The money game
Vintage Books, 1976 - 253 pages
"This is a modern classic." -Paul A. Samuelson, First American Nobel Prize Winner in Economics "The best book there is about the stock market and all that goes with it." -The New York Times Book Review "Anyone whose orientation is toward where the action is, where the happenings happen, should buy a copy ofThe Money Gameand read it with due diligence." -Book World " 'Adam Smith' is a veteran observer and commentator on the events and people of Wall Street.... His thorough knowledge of financial affairs gives his observations a great degree of authenticity. But the joy of reading this book comes from his delightful sense of humor. He is a lively and ingeniously witty writer who never stoops to acerbity. None of the solemn, sacred cows of Wall Street escapes debunking." -Library Journal
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"So you talk to the men you go out with about the market," I said. (I picked up this
technique from Harold. You never really have to say anything, you just agree
gently with what was just said and maybe form a question a tiny step forward from
that.) "That's where you find out what to buy." "Sometimes," said the bright-eyed
thing across the table. "I came out about even in those. Some of them went up
and some of them went down. Right now I only have one stock, and I thought of
that one ...
Some people go to all the trouble of actually losing the money just to have that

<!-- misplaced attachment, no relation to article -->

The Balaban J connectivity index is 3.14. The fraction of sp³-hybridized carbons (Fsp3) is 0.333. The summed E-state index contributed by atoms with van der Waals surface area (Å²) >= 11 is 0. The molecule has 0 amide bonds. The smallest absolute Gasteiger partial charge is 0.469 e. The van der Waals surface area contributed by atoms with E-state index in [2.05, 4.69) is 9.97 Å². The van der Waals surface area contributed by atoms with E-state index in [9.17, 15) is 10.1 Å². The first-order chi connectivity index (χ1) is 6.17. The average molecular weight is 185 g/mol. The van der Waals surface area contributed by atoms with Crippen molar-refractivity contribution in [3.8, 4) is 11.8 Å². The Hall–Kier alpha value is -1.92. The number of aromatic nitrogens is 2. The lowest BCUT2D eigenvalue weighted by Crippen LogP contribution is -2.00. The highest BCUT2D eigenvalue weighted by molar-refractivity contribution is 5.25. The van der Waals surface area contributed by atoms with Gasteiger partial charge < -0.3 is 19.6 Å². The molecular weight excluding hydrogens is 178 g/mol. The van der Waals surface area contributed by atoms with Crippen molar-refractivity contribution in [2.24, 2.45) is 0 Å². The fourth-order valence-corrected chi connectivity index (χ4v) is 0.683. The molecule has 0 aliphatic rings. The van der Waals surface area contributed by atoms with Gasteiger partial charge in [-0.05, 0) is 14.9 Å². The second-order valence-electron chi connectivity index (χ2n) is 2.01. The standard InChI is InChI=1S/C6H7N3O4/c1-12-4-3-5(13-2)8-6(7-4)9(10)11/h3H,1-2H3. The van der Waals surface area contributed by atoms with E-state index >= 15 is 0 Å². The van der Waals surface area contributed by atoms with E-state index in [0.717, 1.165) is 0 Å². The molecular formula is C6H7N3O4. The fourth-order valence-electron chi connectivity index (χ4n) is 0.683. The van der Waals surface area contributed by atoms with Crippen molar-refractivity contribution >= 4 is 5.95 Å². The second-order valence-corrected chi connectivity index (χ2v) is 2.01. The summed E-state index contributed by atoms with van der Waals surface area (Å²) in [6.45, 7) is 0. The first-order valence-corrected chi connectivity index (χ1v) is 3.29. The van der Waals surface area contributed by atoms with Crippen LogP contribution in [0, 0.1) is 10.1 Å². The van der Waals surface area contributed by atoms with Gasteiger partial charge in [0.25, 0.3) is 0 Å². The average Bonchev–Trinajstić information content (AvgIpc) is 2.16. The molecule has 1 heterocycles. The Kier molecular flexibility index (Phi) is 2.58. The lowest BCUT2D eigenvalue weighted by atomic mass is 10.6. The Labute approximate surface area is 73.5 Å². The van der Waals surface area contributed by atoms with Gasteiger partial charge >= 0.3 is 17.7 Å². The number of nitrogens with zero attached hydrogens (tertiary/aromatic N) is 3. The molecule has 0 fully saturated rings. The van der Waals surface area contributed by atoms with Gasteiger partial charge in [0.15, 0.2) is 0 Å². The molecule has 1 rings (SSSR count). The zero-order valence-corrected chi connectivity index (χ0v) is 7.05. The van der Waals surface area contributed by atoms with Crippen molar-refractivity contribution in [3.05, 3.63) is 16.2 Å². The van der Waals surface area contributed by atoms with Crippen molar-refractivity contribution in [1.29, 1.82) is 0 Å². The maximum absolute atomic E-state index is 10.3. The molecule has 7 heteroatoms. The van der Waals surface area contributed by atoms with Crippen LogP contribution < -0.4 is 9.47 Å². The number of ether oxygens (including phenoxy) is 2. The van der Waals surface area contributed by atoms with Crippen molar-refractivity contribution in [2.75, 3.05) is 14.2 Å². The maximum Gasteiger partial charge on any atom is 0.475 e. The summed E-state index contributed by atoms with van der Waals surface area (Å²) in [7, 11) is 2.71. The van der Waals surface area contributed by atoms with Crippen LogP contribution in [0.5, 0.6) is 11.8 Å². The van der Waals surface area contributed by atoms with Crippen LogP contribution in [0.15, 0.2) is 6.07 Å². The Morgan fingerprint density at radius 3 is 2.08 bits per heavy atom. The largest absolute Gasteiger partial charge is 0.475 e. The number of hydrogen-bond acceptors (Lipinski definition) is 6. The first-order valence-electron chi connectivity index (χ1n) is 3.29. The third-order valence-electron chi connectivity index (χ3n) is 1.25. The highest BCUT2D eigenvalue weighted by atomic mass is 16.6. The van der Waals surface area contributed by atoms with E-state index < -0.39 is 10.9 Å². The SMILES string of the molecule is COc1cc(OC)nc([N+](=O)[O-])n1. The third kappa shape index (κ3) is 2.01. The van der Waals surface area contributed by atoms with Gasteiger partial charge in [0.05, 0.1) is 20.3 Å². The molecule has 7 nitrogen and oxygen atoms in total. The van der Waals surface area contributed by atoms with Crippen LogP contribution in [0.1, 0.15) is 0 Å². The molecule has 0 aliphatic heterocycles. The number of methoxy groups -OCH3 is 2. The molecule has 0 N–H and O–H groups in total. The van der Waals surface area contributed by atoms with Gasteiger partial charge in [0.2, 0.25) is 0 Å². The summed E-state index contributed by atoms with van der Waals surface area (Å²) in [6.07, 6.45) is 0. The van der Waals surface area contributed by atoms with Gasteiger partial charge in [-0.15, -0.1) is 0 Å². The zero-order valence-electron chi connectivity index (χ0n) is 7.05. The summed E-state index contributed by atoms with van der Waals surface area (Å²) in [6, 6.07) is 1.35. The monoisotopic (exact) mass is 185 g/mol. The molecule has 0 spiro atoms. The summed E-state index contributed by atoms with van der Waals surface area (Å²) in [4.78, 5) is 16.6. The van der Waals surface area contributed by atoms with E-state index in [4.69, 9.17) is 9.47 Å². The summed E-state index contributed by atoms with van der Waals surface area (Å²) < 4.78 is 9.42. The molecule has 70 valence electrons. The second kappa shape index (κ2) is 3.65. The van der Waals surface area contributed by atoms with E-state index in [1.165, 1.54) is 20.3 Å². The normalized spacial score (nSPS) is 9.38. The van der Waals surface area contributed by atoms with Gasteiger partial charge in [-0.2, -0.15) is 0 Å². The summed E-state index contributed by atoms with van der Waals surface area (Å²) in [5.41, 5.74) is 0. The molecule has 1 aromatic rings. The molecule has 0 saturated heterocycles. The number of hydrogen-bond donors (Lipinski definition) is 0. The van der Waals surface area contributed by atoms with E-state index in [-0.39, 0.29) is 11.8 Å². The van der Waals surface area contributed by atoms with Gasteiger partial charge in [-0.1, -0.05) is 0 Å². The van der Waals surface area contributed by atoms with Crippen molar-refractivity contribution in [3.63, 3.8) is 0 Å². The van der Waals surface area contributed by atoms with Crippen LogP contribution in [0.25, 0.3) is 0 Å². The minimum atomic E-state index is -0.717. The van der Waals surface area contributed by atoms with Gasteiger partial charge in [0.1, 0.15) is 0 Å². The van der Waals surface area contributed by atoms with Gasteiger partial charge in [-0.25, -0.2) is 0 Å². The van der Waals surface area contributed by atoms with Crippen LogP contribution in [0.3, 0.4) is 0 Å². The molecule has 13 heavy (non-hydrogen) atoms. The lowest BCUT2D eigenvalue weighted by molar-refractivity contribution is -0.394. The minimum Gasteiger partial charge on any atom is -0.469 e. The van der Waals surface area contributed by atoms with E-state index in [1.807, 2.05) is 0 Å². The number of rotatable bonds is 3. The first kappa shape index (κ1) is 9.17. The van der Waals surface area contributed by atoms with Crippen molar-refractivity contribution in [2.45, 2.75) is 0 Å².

sheer wallowing joy of losing, but Arthur only talked it. "When a stock goes down,
I feel that's where it probably should go," Arthur said, "and when it goes up, the
higher it goes, the more I feel it's going against its natural tendency." "You've
done very, very well," I said, "so you must be under a terrible strain." "It's terrible,"
Arthur agreed. "I don't think I can stand it much longer." I suppose some people
are only ...
Anyway, he goes up to the computer. A few quick turns of a screwdriver and
some panels come out. From an inside pocket appear some odd swatches of
tape. Railroad Bill works swiftly as a safe-cracker. A few more taps, the pocket
flashlight goes off. Footsteps in the hallway. Railroad Bill steals out, then strokes
his chin, looking at the flickering light. The next morning Albert comes to work. He
confers with an analyst; they hold up a chart, like surgeons looking at an x-ray.
Then Albert ...
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LibraryThing ReviewUser Review - carterchristian1 - LibraryThing
What is remarkable about this book is how ie speaks to the issues that led to the meltdown of 2007 and 2008. The missage is sim;ple.. Beware.Many of the Amazon nreviewers commented on how the book is a pleasure to read. It it. there is humor as well as advice. Read full review
Preface to the Vintage Edition
IDENTITY ANXIETY MONEY
Can Footprints Predict the Future?
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